Following are questions frequently asked by customers, or which address important issues affecting satisfaction with a decking project.
Why should fixings be placed in a staggered alignment?
Fixings placed in a nice straight line, certainly look neat, but have a greater tendency to split the joist - in hardwoods, fixings placed in a straight line will invariably split the joist - we are not sure if this also applies to softwood joists.
Fixings act like little wedges, exerting splitting stresses on the joist. Where the fixings are close to one another, such as where they have been placed in a straight line, the splitting stresses can join up and the joist may have a split which runs from fixing to fixing and which can be seen if you look between the deck boards. (refer image below).
Staggering the alignment of the fixings increases the distance between them so that the splitting stresses are unlikely to combine.
Why are split joists a problem?
Split joists are likely to result in:
The possibility that joists may split from the stresses caused during fixing of the deck can be significantly reduced by placing fixings in a formal staggered alignment/pattern, offset by approximately 10mm (approximately 5mm each side of the centerline of a wide joist).
In addition, joists should be pre-drilled when using large diameter or deformed shank fixings to reduce splitting stresses or to allow hand nailing.
Why should I use wider joists?
Wider joists, ie 50mm unseasoned hardwood, 42mm seasoned hardwood or 45mm seasoned softwood, should be used to allow the placing of fixings in a formal staggered alignment/pattern, to reduce the likelihood of split joists, while also maintaining the required edge clearance to avoid breaking out the side of the joist.
Wider joists are also better for joining of decking boards over the joist.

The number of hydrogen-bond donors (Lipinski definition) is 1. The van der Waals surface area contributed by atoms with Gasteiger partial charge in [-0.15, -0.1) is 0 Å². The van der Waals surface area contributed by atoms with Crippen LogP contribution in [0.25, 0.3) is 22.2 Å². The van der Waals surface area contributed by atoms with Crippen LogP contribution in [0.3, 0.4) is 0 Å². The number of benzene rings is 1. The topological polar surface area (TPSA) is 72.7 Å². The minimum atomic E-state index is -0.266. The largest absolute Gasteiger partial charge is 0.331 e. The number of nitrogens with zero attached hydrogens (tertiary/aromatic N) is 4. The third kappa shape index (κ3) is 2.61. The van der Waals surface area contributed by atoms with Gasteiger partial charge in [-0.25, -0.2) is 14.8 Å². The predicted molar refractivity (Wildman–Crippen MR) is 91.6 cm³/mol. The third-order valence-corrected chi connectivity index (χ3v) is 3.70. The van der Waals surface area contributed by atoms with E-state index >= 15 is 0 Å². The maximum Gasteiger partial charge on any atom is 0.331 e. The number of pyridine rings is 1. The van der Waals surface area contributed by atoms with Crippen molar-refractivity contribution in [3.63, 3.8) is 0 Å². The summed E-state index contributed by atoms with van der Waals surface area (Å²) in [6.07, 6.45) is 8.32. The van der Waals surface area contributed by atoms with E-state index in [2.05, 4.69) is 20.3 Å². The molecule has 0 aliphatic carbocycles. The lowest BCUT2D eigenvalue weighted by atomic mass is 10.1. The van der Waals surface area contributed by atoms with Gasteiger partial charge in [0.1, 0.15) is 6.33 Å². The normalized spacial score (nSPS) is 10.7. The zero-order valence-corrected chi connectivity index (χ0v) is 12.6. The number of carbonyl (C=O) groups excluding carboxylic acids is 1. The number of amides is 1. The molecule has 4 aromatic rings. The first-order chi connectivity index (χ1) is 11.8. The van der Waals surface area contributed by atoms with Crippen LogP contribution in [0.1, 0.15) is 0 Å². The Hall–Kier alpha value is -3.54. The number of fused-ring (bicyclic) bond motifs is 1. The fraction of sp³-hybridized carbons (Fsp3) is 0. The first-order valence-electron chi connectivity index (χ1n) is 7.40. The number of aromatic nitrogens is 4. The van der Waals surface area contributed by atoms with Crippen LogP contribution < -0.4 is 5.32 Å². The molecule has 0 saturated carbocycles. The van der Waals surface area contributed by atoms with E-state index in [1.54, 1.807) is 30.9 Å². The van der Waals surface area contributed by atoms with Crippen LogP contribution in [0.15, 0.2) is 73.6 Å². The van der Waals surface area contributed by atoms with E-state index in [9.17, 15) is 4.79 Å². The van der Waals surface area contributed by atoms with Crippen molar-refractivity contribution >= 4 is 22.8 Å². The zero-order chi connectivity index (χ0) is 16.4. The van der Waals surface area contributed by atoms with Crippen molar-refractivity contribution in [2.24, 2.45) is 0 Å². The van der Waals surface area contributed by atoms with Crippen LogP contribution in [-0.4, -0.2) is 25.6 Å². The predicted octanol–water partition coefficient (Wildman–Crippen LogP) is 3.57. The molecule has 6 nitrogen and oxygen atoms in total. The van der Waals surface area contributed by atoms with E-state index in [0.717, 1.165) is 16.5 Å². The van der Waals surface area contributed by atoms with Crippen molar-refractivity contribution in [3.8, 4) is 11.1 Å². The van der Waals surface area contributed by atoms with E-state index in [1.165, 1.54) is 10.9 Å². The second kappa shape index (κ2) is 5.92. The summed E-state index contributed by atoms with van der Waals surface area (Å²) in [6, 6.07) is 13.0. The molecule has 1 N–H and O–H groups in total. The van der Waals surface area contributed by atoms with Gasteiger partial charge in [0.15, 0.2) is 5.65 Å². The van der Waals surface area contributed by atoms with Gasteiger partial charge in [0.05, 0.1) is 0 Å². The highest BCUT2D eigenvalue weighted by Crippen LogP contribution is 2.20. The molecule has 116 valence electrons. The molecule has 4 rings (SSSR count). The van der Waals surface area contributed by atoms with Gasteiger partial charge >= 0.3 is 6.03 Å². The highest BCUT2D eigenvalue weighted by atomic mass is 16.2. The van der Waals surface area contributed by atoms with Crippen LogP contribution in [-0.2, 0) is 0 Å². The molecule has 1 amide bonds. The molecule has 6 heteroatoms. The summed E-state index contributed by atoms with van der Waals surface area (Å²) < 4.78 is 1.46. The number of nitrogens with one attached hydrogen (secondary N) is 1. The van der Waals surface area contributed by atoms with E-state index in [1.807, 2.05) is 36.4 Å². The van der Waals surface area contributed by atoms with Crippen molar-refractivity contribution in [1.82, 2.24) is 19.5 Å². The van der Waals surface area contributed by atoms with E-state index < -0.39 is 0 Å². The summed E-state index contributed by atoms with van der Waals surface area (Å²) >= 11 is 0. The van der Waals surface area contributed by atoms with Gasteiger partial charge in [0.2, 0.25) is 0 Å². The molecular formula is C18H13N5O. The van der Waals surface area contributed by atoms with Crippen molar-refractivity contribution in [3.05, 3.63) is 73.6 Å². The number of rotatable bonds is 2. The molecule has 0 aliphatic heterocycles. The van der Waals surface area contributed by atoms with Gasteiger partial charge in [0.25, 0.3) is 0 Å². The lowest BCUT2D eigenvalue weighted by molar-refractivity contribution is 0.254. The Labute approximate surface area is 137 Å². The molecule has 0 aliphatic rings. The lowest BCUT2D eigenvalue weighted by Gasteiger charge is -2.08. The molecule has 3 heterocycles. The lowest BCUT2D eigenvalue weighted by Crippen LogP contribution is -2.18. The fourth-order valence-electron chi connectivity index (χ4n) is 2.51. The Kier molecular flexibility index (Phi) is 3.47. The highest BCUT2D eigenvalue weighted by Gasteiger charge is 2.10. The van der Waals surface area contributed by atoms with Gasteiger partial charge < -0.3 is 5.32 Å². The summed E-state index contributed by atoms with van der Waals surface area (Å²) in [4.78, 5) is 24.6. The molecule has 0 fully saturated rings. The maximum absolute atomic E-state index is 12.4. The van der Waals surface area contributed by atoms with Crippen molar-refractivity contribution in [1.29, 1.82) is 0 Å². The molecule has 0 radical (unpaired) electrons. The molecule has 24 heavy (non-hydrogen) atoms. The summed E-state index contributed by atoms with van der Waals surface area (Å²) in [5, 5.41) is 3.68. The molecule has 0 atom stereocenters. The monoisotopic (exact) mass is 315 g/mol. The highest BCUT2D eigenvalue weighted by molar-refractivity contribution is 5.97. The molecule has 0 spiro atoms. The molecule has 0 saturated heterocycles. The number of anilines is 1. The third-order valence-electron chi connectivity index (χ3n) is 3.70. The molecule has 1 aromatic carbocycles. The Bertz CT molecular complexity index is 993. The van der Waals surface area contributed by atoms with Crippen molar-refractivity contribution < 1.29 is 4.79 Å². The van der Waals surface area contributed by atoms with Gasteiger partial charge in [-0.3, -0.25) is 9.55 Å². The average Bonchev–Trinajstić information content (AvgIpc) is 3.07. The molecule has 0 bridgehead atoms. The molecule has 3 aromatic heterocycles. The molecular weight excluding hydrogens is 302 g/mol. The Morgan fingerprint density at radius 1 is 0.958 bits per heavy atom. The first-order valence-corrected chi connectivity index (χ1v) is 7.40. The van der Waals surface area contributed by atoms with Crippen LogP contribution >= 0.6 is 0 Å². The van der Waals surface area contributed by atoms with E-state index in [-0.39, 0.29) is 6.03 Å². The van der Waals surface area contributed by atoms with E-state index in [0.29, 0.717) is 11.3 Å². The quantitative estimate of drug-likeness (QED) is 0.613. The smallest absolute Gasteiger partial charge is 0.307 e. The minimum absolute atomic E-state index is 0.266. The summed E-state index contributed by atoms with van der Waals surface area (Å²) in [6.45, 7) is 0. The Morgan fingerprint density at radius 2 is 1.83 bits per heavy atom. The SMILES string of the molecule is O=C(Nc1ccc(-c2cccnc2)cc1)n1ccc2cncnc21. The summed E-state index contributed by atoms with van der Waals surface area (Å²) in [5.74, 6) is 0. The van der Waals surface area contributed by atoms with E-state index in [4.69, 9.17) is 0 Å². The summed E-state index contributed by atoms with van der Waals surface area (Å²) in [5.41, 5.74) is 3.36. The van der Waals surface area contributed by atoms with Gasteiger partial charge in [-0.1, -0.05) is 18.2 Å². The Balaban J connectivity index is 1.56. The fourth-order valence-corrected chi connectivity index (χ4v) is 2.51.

On a wider joist, the fixings can be placed further from the end of the board, thereby reducing the likelihood of the fixing splitting the end of the board.
Why should materials and construction methods be of good quality, but also suitable for external conditions?
The external environment has a severe effect on building materials and the materials used in a fully exposed timber deck must not only be of good quality but suitable for the application eg only hot dipped galvanised bolts are both “quality” and “suitable” for external applications - zinc plated bolts may be a “quality” product but they are not “suitable” for external use as the zinc coating will corrode from the surface quickly in contact with treated timber commonly used externally. The unprotected surface will then rust quickly leading to premature failure.
Similarly, there are many different types of timbers available for decking with many different preservative treatments.
LifePlus® Decking is only manufactured from “selected hardwoods” - high quality, durability 1 (outside above ground classification to AS 5604 - 2003) hardwoods (with sapwood preservative treated to hazard level H3) with proven durability, stability and weathering characteristics to deliver superior performance in weather exposed conditions.
Note that LifePlus® Decking is not produced from “mixed hardwoods”, which can be supplied from a variety of hardwood species including some which are of lower durability, higher shrinkage and lower stability than we would consider acceptable.
Other “suitable materials” and practices include:
See also LifePlus® suppliers
LifePlus® Decking - a new and improved timber decking delivering longer life plus improved performance.